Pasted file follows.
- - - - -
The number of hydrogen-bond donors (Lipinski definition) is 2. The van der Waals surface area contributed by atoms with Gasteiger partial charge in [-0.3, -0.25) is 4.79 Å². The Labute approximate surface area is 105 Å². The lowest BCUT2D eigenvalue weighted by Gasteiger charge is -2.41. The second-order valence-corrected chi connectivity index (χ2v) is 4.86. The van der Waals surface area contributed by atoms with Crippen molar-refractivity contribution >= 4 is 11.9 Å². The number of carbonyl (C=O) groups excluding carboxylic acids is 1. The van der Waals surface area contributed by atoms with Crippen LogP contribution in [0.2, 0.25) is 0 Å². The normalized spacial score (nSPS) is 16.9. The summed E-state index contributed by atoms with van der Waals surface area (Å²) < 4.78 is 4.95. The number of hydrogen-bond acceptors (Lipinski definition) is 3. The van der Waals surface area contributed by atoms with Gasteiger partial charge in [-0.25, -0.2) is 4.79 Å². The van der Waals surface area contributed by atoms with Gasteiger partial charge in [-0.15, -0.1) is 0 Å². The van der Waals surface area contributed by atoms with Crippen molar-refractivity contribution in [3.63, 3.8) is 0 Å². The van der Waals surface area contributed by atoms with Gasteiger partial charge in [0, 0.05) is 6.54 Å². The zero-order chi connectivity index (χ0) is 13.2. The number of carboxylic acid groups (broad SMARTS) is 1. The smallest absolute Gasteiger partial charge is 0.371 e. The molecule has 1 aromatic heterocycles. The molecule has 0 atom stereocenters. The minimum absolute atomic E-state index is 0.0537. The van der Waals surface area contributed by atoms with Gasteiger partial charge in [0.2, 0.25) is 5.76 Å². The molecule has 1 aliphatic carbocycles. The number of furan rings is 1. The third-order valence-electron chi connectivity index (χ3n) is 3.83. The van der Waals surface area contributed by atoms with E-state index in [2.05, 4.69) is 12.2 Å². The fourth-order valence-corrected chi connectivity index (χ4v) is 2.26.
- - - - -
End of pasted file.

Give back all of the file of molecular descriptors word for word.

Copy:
The number of hydrogen-bond donors (Lipinski definition) is 2. The van der Waals surface area contributed by atoms with Gasteiger partial charge in [-0.3, -0.25) is 4.79 Å². The Labute approximate surface area is 105 Å². The lowest BCUT2D eigenvalue weighted by Gasteiger charge is -2.41. The second-order valence-corrected chi connectivity index (χ2v) is 4.86. The van der Waals surface area contributed by atoms with Crippen molar-refractivity contribution >= 4 is 11.9 Å². The number of carbonyl (C=O) groups excluding carboxylic acids is 1. The van der Waals surface area contributed by atoms with Crippen LogP contribution in [0.2, 0.25) is 0 Å². The normalized spacial score (nSPS) is 16.9. The summed E-state index contributed by atoms with van der Waals surface area (Å²) < 4.78 is 4.95. The number of hydrogen-bond acceptors (Lipinski definition) is 3. The van der Waals surface area contributed by atoms with Gasteiger partial charge in [-0.25, -0.2) is 4.79 Å². The van der Waals surface area contributed by atoms with Gasteiger partial charge in [-0.15, -0.1) is 0 Å². The van der Waals surface area contributed by atoms with Crippen molar-refractivity contribution in [3.63, 3.8) is 0 Å². The van der Waals surface area contributed by atoms with Gasteiger partial charge in [0, 0.05) is 6.54 Å². The zero-order chi connectivity index (χ0) is 13.2. The number of carboxylic acid groups (broad SMARTS) is 1. The smallest absolute Gasteiger partial charge is 0.371 e. The molecule has 1 aromatic heterocycles. The molecule has 0 atom stereocenters. The minimum absolute atomic E-state index is 0.0537. The van der Waals surface area contributed by atoms with Gasteiger partial charge in [0.2, 0.25) is 5.76 Å². The molecule has 1 aliphatic carbocycles. The number of furan rings is 1. The third-order valence-electron chi connectivity index (χ3n) is 3.83. The van der Waals surface area contributed by atoms with E-state index in [2.05, 4.69) is 12.2 Å². The fourth-order valence-corrected chi connectivity index (χ4v) is 2.26.